I'm just getting started with the MVVM pattern in WPF and I decided that the most elegant way to structure my code was injecting the view-model in to the view's constructor.

This is all well and good, but ReSharper gives a warning in the XAML that my view doesn't have a default constructor. I'm assuming that this is so that I can construct my view in XAML if required, but that's only a guess.

What am I giving up by requiring my view to take a view-model in the constructor?

Edit: My view constructor looks like this:

public ExampleView(ExampleViewModel viewModel)
    if (viewModel == null) throw new ArgumentNullException("viewModel");
    DataContext = viewModel;

Answer: I settled on the following set up, where the DesignTime namespace contains mocked up versions of the ViewModel for testing and design time support.


public ExampleView()

public ExampleView(IExampleViewModel viewModel)
    : this()
    DataContext = viewModel;





As you correctly recognized, requiring a non-default constructor will deny you using that control from XAML. That also means no more design-support and your designers will probably hate you. Finally you break all sorts of nice data binding scenarios. Like using the control as an ItemTemplate.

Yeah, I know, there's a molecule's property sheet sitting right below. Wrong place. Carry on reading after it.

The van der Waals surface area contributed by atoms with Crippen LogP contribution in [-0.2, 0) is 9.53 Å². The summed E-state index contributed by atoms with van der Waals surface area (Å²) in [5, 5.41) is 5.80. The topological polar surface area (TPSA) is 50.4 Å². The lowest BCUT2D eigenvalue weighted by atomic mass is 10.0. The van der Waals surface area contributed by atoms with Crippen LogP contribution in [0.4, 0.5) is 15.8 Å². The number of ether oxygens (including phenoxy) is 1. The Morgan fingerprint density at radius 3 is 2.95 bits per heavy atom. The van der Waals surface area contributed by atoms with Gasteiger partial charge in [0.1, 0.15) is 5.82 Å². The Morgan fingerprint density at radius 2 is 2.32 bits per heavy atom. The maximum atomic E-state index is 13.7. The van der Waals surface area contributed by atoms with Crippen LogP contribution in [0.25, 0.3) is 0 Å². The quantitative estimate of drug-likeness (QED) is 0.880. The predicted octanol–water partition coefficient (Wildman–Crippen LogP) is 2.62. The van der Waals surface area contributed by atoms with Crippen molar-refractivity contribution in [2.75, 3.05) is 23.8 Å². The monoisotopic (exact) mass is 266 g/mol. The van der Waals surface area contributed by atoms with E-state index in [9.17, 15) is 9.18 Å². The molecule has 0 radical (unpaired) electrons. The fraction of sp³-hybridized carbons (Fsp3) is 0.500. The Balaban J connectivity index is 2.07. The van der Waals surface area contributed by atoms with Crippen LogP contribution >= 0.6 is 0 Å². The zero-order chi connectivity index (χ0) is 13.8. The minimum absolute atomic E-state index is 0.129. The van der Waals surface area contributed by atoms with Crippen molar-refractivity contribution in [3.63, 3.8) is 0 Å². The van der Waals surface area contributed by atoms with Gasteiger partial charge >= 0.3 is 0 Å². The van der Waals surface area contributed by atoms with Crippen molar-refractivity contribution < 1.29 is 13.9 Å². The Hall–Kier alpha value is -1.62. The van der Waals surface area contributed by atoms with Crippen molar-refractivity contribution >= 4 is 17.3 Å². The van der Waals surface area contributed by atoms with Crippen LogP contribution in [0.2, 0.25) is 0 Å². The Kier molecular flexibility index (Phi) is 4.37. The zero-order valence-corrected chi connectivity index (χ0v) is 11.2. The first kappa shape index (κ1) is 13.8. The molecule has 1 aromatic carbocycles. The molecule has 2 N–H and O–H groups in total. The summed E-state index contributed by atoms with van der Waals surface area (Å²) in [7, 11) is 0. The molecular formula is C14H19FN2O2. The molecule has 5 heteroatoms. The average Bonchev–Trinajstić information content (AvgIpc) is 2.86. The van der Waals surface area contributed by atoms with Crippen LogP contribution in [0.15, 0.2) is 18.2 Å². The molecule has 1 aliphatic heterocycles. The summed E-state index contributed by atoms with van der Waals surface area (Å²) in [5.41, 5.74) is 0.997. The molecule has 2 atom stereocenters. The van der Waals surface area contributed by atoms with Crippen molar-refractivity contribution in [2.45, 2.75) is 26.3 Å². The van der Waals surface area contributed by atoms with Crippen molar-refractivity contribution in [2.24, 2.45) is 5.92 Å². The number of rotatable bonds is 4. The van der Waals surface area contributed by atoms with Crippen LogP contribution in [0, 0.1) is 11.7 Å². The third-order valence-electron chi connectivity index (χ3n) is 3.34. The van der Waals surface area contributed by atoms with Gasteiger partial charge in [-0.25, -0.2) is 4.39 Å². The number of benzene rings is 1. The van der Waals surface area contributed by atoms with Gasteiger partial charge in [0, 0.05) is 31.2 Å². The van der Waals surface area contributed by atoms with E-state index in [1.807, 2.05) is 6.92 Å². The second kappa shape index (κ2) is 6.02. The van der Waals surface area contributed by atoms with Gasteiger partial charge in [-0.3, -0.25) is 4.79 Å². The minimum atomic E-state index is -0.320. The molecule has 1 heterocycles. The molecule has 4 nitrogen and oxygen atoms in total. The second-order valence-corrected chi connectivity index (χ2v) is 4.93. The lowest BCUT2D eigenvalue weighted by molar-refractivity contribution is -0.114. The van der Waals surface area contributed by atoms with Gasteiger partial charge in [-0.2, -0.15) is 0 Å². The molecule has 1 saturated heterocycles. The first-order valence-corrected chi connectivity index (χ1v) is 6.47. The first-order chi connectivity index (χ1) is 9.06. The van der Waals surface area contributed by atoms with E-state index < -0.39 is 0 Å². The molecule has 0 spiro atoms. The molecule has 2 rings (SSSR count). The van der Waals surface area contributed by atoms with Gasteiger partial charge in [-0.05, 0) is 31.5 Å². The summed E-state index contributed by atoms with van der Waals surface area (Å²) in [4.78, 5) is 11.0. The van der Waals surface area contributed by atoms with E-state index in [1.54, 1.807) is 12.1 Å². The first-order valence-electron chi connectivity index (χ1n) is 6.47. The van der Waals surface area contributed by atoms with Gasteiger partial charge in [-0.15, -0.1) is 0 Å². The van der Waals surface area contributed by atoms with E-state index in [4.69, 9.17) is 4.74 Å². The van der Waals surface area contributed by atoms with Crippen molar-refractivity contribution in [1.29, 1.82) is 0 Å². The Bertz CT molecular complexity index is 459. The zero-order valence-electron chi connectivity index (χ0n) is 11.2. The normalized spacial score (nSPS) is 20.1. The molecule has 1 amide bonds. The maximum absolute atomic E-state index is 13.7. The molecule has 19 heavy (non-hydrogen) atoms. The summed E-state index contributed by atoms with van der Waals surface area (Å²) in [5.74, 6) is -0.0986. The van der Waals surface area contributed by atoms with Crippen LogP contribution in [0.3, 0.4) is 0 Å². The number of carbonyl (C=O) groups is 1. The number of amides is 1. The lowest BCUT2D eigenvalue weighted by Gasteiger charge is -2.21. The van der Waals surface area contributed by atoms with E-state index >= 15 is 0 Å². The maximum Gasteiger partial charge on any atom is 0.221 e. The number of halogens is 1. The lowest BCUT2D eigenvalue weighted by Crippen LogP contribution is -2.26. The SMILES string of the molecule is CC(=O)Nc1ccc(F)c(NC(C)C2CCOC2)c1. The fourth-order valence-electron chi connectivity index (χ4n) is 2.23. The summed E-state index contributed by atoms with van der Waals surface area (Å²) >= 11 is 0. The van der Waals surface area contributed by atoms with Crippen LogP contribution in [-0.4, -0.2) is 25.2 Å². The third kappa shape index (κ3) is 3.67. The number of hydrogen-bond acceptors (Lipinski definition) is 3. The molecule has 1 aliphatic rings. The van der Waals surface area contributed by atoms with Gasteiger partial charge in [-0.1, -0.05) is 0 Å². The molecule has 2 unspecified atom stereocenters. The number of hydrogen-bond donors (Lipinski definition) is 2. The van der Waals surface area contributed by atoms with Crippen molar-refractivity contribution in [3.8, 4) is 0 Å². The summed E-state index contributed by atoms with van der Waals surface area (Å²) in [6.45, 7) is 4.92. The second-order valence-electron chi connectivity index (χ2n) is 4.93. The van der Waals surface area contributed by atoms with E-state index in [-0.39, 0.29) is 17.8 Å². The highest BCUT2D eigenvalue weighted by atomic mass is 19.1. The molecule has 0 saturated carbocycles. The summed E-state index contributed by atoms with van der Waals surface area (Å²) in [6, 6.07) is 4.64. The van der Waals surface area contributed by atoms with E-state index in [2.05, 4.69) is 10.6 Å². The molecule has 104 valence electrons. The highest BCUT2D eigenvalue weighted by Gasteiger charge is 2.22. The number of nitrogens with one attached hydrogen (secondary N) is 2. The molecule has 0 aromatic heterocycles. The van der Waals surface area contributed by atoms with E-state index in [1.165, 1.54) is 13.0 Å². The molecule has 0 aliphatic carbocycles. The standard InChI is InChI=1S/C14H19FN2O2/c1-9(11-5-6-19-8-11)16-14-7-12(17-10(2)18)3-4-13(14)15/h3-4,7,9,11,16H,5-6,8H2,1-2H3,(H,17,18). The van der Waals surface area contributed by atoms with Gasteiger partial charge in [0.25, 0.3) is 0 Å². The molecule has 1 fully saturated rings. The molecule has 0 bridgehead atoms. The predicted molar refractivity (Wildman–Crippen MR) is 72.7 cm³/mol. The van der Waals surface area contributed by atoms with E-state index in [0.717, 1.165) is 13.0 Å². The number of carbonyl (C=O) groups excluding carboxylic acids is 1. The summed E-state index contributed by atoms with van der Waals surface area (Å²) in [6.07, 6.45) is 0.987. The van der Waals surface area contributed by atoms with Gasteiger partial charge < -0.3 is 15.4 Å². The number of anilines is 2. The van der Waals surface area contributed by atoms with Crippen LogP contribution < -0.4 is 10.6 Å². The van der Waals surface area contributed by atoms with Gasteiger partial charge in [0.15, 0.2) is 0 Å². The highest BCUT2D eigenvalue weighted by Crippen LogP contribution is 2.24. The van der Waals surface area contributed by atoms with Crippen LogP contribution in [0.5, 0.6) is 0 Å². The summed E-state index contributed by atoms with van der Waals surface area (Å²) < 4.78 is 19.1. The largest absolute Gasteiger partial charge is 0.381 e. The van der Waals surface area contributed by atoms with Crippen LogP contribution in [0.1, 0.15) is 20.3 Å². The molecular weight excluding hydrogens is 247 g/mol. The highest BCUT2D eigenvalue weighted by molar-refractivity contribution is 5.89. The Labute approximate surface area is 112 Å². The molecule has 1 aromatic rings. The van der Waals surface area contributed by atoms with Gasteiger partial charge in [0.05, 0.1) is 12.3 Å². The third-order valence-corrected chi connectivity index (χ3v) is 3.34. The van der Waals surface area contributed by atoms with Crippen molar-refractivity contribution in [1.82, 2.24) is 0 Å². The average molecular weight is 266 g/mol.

As a remedy for the missing design support, I would suggest implementing a default constructor which creates a mocked view-model which doesn't need any infrastructure. That way you can support design mode very elegantly and putting the view in a XAML file (e.g. for testing) will do something sensible.

As a remedy for the missing data binding support, you should ponder whether it might be better to consume the view model via the DataContext of your WPF control. This is common in WPF and---as far as I can tell---the intended way to pass the model to the view in WPF.

  • I'm setting the DataContext in the constructor anyway, is there a better pattern for this? – Jacob Stanley Apr 23 '09 at 7:14
  • 1
    Use a Factory? Set the DataContext manually? Create an empty default constructor? – David Schmitt Apr 23 '09 at 9:52

Assuming that you don't need designer support then I see no reasons.


To keep designer support you need a default constructor. When you define your own constructor you basically loose the autogenerated default constructor. Just create an explicit default constructor and you should be fine.

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